The structural parts which make up the seat which are crucial for the weight of the seat on account of their spatial dimensions are the a seat pedestal, the seat shell, the lateral supporting pieces, the backrest and the flip-down flap-type table. The seat shell and the armrests substantially determine the seat comfort. That is also related to the changes between different seat positions.

In FIG. 1 the seat cushion 7 and the back cushion 8 which are easily replaced are also shown as well as the components constructed from the sandwich panels. As is generically indicated by FIG. 1a and, of course, in FIG. 1, the pedestal 1, the seat shell 2, table 6 itself are composed of at least one sandwich structure having a honeycomb core flanked by sking A and B bonded to the honeycomb.

The basic structure of the seat supporting member 2 is illustrated in FIG. 2.

One upper thicker sandwich panel 9a is combined with a lower thinner sandwich panel 9b. The extended portion 10 of the sandwich panel 9b extended to the rear beyond the sandwich panel 9a is curved. The extended portion 10 can be curved when the not yet hardened sandwich panel 9b, at least one of its covering layers saturated with a hardenable synthetic resin, e.g. a thermosetting resin, is hardened into a shape corresponding to the desired curvature in a suitable mold.

It is also possible to slit the hardened covering layer of the thinner sandwich panel on the concave side so that the plurality of parallel longitudinal slits 11 allow the sandwich panel 9b to be curved in the desired way. On the curved arc-shaped portion molded pieces 12 are subsequently glued on so that the desired stable shape is attained. FIG. 3 shows the structure with a slotted covering layer and the molded pieces 12 which are to be glued on.

Along the edges f the seat shell, an edging channel U can be cemented

The supporting pieces 3 mounted laterally on the seat shell 2 and their structure are illustrated in FIG. 4. Three molded pieces 13a, 13b and 13c, preformed from sandwich panels, are cemented together. The inner molded piece 13b is shortened at the head portion and has a thickness so that the mounting portion of the armrest are fit between both head portions of the outer molded pieces 13a and 13c. The glued-on covers U' and U" which cover the cut surfaces are indicated schematically (see also FIG. 5). The mounting portion of the pivotable armrest 5 are indicated at 14 in FIG. 5. The structure of the armrests 5 is illustrated in FIG. 6. A preimpregnated foil 16, e.g. of fiberglass soaked in the hardenable resin, e.g. an epoxy is wrapped around both supporting cores 15a and 15b (e.g. synthetic resin or aluminum honeycomb) in the indicated way. The unit so provided is hardened then in a mold in a conventional way.

The methods of construction of the armrest and the supporting pieces are interchangable. A seat foot on which the seat shell is mounted is indicated in FIGS. 7a and 7b. A blank corresponding to the desired shape made from a plane parallel sandwich panel 17 is covered at its cut locations with glued-on sections 18, as can be seen from FIG. 7b. The pedestal is so formed and dimensioned in its front portion 19 (broken zone) or its stretched zone 19' so that on extreme loading of the seat in this region a destructive deformation occurs.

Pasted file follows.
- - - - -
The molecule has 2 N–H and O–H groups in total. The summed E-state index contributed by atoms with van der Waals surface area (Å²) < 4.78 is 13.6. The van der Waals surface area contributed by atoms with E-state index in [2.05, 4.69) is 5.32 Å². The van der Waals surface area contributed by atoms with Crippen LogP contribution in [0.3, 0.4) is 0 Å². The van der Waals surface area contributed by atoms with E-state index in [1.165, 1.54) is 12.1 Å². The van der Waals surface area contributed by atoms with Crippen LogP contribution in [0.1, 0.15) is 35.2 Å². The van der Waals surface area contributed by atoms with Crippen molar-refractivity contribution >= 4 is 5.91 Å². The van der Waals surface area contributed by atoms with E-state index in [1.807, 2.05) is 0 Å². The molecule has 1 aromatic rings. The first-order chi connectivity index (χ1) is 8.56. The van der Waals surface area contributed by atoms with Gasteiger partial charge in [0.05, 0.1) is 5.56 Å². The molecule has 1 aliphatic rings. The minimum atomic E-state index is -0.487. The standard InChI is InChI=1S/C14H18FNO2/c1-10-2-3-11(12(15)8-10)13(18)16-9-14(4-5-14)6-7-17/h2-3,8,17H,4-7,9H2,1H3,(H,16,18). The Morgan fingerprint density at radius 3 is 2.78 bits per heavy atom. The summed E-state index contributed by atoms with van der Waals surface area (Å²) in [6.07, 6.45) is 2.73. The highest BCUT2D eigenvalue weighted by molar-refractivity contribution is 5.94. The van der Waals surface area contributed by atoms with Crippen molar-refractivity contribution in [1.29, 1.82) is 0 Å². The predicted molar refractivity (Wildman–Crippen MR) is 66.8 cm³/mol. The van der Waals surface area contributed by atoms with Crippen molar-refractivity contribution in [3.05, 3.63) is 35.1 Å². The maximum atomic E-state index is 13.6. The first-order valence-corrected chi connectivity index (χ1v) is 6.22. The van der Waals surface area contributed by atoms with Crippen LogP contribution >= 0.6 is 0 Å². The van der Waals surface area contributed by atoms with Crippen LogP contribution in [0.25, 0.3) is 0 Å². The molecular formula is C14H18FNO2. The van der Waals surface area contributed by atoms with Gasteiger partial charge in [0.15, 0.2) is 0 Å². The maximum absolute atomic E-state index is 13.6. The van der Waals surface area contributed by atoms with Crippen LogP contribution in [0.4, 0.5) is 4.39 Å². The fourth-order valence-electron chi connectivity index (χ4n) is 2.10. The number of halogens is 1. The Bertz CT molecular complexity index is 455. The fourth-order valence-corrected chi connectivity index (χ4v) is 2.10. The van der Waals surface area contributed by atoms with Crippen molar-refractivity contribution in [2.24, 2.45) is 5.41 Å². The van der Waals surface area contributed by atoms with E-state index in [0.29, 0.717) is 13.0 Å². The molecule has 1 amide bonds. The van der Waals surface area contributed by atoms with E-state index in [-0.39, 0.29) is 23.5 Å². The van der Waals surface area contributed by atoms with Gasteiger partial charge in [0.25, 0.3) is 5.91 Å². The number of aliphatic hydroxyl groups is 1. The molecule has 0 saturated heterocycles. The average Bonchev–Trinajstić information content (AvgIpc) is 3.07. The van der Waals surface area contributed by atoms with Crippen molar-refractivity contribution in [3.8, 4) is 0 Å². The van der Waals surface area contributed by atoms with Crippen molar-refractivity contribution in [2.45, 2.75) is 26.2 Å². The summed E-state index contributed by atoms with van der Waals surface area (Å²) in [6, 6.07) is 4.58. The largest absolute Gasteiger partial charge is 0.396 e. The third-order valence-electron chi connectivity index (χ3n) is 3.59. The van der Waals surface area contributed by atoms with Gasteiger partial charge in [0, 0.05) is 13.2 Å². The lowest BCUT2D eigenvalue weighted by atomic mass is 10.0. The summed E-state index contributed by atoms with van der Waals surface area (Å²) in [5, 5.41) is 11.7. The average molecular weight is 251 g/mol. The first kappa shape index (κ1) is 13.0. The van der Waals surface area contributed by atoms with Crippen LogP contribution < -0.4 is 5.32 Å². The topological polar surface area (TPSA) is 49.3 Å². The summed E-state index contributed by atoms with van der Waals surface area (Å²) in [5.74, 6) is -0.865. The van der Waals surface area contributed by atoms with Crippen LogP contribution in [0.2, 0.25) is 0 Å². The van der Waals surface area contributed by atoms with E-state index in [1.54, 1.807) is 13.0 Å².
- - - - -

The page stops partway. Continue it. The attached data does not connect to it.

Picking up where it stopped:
The backrest (FIGS. 8a and 8b) is the largest component. Different processes are suitable for its manufacture. It is assembled from two thin molded shells 20a, 20b, which surround a supporting core. A covering layer soaked with resin and a supporting core made of contoured foam can be deposited in a mold and then hardened to form the backrest.

It is also possible to provide a covering layer with the desired form by hardening in a mold, to mill or cutaway the rear supporting core on its opposing side to the desired surface shape and subsequently to apply and harden the outer covering layer. The covering layers 20a and 20b include the reinforcing protrusions 21a and 21b. In FIG. 8c it is indicated that the thickness of the reinforcing protrusions 21a and 21b is adjusted to fit the occuring transverse forces.

The starting material for a sandwich panel is a flexible central core in a honeycomb structure or some other light body, which substantially defines the thickness of the panel. A covering layer is deposited on both sides of this core which comprises a preimpregnated material saturated with resin (i.e. a supporting material, advantageously glass fiber sheet or mat soaked with resin). Both these covering layers provide the core with a high stiffness or rigidity as soon as the hardening takes place. The covering layers and the insert or core are subjected to pressure and/or heat at a certain temperature to harden the resin.

In the hardened state a preimpregnated material is still somewhat flexible over certain portions of its periphery. That is the same for a core or insert in a honeycomb structure with only one covering layer. As soon as both covering layers are applied, the finished sandwich panel is extremely stable but is of very light weight. The covering layers can be deposited in different thicknesses according to the requirements for rigidity or flexibility.